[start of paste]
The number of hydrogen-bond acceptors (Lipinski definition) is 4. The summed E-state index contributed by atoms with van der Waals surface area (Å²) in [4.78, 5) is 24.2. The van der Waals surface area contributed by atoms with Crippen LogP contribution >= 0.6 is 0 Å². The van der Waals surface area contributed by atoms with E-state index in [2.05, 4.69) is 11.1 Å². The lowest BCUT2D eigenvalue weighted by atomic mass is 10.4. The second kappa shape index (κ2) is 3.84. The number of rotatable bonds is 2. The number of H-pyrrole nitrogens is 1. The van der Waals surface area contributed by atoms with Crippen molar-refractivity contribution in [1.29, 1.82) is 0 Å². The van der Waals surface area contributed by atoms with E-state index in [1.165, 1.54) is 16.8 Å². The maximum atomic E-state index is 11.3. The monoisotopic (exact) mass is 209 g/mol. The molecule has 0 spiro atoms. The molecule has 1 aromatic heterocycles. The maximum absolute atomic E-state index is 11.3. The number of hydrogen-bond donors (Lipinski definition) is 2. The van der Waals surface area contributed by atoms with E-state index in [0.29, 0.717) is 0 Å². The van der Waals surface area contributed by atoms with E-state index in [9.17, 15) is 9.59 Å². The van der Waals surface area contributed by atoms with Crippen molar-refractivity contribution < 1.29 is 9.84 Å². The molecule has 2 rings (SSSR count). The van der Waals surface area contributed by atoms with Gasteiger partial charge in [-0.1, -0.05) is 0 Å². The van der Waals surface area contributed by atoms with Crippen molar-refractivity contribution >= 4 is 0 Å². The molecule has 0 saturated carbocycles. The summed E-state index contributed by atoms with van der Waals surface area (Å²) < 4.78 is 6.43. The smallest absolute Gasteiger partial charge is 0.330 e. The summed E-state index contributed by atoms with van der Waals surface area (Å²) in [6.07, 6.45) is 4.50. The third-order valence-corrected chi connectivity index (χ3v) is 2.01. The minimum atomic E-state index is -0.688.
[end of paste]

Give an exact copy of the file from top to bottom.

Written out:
The number of hydrogen-bond acceptors (Lipinski definition) is 4. The summed E-state index contributed by atoms with van der Waals surface area (Å²) in [4.78, 5) is 24.2. The van der Waals surface area contributed by atoms with Crippen LogP contribution >= 0.6 is 0 Å². The van der Waals surface area contributed by atoms with E-state index in [2.05, 4.69) is 11.1 Å². The lowest BCUT2D eigenvalue weighted by atomic mass is 10.4. The second kappa shape index (κ2) is 3.84. The number of rotatable bonds is 2. The number of H-pyrrole nitrogens is 1. The van der Waals surface area contributed by atoms with Crippen molar-refractivity contribution in [1.29, 1.82) is 0 Å². The van der Waals surface area contributed by atoms with E-state index in [1.165, 1.54) is 16.8 Å². The maximum atomic E-state index is 11.3. The monoisotopic (exact) mass is 209 g/mol. The molecule has 0 spiro atoms. The molecule has 1 aromatic heterocycles. The maximum absolute atomic E-state index is 11.3. The number of hydrogen-bond donors (Lipinski definition) is 2. The van der Waals surface area contributed by atoms with E-state index in [0.29, 0.717) is 0 Å². The van der Waals surface area contributed by atoms with E-state index in [9.17, 15) is 9.59 Å². The van der Waals surface area contributed by atoms with Crippen molar-refractivity contribution < 1.29 is 9.84 Å². The molecule has 2 rings (SSSR count). The van der Waals surface area contributed by atoms with Gasteiger partial charge in [-0.1, -0.05) is 0 Å². The van der Waals surface area contributed by atoms with Crippen molar-refractivity contribution >= 4 is 0 Å². The molecule has 0 saturated carbocycles. The summed E-state index contributed by atoms with van der Waals surface area (Å²) < 4.78 is 6.43. The smallest absolute Gasteiger partial charge is 0.330 e. The summed E-state index contributed by atoms with van der Waals surface area (Å²) in [6.07, 6.45) is 4.50. The third-order valence-corrected chi connectivity index (χ3v) is 2.01. The minimum atomic E-state index is -0.688.